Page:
Materials

Coalition calls on government to implement ‘total ban’ on oxodegradables

A coalition of trade organisations has written to the Environment Secretary George Eustice pressing for a ‘total ban’ on oxodegradable plastics.

An image of plastic bags

The open letter written to the government on 1 June urges ‘now is the time to act’ as the UK revises its legislation surrounding plastic packaging as it prepares to leave the EU.

The signatories include the Environmental Services Association (ESA), Greenpeace, RECOUP, the Foodservice Packaging Association (FPA), A Plastic Planet, Anaerobic Digestion and Bioresources Association (ADBA), REA and the Bio-based and Biodegradable Industries Association (BBIA).

Whilst the EU’s Single Use Plastics Directive prohibits the placing on the market of single-use plastic products made from oxodegradable plastic, the coalition seeks assurance that this commitment will be upheld by the UK Government once it leaves the EU at the end of the year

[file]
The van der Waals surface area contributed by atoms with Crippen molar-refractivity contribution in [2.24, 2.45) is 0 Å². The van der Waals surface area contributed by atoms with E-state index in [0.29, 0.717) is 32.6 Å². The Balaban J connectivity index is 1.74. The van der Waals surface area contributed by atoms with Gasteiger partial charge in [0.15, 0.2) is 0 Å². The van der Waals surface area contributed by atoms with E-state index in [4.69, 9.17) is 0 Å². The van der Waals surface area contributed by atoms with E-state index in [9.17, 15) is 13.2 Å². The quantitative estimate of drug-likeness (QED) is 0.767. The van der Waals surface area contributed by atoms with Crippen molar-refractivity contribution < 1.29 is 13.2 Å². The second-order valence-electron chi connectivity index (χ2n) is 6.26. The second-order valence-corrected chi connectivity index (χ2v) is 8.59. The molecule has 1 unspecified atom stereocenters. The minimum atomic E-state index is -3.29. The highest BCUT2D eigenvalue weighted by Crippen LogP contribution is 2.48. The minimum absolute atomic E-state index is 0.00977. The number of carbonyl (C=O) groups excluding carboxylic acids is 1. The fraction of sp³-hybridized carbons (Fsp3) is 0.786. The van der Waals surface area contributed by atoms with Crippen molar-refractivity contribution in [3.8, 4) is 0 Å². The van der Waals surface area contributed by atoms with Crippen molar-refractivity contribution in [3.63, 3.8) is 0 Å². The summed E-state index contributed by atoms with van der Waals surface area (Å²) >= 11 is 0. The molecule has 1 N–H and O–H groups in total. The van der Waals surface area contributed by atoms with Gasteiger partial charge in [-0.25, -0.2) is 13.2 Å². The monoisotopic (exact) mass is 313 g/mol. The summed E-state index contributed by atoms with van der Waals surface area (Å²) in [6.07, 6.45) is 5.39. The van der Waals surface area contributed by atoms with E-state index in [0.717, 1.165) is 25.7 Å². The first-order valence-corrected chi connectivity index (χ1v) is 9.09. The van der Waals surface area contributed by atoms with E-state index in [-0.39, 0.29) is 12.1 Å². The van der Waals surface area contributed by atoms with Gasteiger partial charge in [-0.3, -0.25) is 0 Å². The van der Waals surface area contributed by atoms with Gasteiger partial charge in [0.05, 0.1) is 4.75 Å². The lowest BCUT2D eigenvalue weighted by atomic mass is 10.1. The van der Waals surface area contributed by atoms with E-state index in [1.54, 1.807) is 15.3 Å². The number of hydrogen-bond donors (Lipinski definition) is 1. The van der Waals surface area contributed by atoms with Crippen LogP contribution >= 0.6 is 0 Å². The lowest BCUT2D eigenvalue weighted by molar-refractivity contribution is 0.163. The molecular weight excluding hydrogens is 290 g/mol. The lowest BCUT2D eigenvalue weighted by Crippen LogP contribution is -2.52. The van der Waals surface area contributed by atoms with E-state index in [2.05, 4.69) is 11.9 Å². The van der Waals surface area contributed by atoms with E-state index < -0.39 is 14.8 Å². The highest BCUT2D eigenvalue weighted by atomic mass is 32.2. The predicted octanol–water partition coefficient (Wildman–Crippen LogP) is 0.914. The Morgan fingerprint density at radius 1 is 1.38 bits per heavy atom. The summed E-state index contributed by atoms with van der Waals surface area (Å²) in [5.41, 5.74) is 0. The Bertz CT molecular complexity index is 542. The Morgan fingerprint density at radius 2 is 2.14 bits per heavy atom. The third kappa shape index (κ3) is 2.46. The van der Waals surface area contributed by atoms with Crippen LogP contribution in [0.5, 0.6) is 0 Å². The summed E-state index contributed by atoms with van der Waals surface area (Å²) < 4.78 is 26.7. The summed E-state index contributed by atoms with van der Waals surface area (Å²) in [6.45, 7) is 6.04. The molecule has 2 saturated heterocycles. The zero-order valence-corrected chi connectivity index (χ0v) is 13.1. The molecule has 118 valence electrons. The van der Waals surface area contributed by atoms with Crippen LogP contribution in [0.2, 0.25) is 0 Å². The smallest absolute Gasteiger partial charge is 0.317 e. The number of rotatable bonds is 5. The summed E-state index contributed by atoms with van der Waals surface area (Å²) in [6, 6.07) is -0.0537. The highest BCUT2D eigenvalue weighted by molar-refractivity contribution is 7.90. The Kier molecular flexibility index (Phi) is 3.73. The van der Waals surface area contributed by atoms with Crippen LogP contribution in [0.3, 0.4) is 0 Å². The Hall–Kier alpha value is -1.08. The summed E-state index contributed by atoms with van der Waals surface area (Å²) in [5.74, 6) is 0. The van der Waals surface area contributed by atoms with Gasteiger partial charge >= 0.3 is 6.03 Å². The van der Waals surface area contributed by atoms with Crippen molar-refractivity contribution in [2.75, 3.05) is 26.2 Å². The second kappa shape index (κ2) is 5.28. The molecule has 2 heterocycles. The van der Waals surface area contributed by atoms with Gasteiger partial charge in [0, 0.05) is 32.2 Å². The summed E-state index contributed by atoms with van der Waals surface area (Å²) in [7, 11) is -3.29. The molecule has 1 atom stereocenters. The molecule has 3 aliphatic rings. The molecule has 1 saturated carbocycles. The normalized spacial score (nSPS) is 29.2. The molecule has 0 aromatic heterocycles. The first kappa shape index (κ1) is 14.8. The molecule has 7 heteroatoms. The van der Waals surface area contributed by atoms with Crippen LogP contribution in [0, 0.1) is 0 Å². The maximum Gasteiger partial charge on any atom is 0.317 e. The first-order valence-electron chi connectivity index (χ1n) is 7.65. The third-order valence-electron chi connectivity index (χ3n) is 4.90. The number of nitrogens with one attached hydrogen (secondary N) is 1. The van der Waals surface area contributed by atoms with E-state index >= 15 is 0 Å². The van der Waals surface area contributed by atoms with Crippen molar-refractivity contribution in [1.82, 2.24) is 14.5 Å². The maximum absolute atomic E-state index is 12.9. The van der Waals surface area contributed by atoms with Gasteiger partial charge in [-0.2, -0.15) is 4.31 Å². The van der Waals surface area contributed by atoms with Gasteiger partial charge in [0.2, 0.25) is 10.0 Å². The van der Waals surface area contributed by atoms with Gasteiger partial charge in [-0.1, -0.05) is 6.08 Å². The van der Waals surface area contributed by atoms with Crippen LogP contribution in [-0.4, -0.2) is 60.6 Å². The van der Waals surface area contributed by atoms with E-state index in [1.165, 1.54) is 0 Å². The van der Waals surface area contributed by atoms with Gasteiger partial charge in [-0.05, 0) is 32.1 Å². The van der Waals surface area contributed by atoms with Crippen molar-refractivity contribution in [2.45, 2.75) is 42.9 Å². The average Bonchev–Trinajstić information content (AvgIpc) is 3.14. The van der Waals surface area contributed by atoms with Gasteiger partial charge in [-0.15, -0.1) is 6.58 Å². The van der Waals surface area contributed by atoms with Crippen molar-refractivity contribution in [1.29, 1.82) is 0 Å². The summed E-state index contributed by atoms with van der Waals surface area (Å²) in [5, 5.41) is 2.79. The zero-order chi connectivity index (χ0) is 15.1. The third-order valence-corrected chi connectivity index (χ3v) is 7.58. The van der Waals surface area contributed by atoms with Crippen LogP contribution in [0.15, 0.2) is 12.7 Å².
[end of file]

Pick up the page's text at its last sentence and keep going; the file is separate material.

Proponents of oxodegradable plastic packaging say it is a solution to plastic pollution, with claims that the additives in this form of plastic make items degrade into harmless residues over a period of a few months to a few years.

However, the signatories refute the claim that ‘additives transform polyolefin plastics into biodegradable plastics’, saying instead that the process results in the ‘fragmentation and formation of microplastics’, thereby ‘worsening’ the global problem of plastic pollution.

The coalition points to tests undertaken by the University of Plymouth in 2019 that found that plastic bags that claimed to be “degradable” due to the oxo additives in them, remained intact in the sea and in soil after three years.

Led by the Ellen MacArthur Foundation, calls were made in 2017 by 150 organisations globally for oxodegradables, sometimes referred to as ‘oxo biodegradable’, ‘oxo fragmentable’ and ‘bio-assimilable’, to be banned.

Moreover, the Waste and Resources Action Programme (WRAP) also called for its elimination in June 2019 as part of its eight plastic items to be removed from circulation by the end of 2020 ‘wherever possible’.

Those tackling plastic contamination hope that the Environment Bill, which is delayed currently after its second reading due to the Covid-19 pandemic, will deliver the legislation to fight plastic pollution.

You can read the full letter from the trade organisations regarding oxodegradable plastics here.